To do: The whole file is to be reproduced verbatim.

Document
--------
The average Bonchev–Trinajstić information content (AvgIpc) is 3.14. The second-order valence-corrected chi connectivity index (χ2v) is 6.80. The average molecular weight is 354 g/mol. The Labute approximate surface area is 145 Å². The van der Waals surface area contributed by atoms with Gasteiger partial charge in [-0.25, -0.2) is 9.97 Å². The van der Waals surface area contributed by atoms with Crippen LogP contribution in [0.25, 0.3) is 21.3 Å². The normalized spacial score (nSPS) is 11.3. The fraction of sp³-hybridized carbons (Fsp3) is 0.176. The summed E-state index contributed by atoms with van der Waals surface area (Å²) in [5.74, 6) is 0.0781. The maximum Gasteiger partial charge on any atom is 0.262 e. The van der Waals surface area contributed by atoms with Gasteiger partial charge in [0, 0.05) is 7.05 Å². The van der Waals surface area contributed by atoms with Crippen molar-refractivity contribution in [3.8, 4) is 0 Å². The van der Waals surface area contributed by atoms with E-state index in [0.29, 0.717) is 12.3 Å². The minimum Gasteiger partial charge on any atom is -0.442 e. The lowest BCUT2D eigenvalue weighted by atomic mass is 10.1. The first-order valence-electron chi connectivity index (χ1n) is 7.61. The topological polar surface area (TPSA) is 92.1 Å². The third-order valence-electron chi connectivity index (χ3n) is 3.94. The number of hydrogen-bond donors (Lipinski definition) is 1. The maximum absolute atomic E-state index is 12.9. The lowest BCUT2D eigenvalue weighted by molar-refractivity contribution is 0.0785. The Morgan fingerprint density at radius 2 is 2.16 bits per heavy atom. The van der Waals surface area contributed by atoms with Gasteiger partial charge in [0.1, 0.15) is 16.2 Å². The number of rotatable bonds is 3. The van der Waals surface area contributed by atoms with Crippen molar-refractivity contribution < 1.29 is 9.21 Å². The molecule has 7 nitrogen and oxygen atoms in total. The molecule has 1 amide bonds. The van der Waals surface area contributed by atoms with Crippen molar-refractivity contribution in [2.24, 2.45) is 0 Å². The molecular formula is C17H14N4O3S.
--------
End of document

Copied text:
The average Bonchev–Trinajstić information content (AvgIpc) is 3.14. The second-order valence-corrected chi connectivity index (χ2v) is 6.80. The average molecular weight is 354 g/mol. The Labute approximate surface area is 145 Å². The van der Waals surface area contributed by atoms with Gasteiger partial charge in [-0.25, -0.2) is 9.97 Å². The van der Waals surface area contributed by atoms with Crippen LogP contribution in [0.25, 0.3) is 21.3 Å². The normalized spacial score (nSPS) is 11.3. The fraction of sp³-hybridized carbons (Fsp3) is 0.176. The summed E-state index contributed by atoms with van der Waals surface area (Å²) in [5.74, 6) is 0.0781. The maximum Gasteiger partial charge on any atom is 0.262 e. The van der Waals surface area contributed by atoms with Gasteiger partial charge in [0, 0.05) is 7.05 Å². The van der Waals surface area contributed by atoms with Crippen molar-refractivity contribution in [3.8, 4) is 0 Å². The van der Waals surface area contributed by atoms with E-state index in [0.29, 0.717) is 12.3 Å². The minimum Gasteiger partial charge on any atom is -0.442 e. The lowest BCUT2D eigenvalue weighted by atomic mass is 10.1. The first-order valence-electron chi connectivity index (χ1n) is 7.61. The topological polar surface area (TPSA) is 92.1 Å². The third-order valence-electron chi connectivity index (χ3n) is 3.94. The number of hydrogen-bond donors (Lipinski definition) is 1. The maximum absolute atomic E-state index is 12.9. The lowest BCUT2D eigenvalue weighted by molar-refractivity contribution is 0.0785. The Morgan fingerprint density at radius 2 is 2.16 bits per heavy atom. The van der Waals surface area contributed by atoms with Gasteiger partial charge in [0.1, 0.15) is 16.2 Å². The number of rotatable bonds is 3. The van der Waals surface area contributed by atoms with Crippen molar-refractivity contribution < 1.29 is 9.21 Å². The molecule has 7 nitrogen and oxygen atoms in total. The molecule has 1 amide bonds. The van der Waals surface area contributed by atoms with Crippen molar-refractivity contribution in [2.24, 2.45) is 0 Å². The molecular formula is C17H14N4O3S.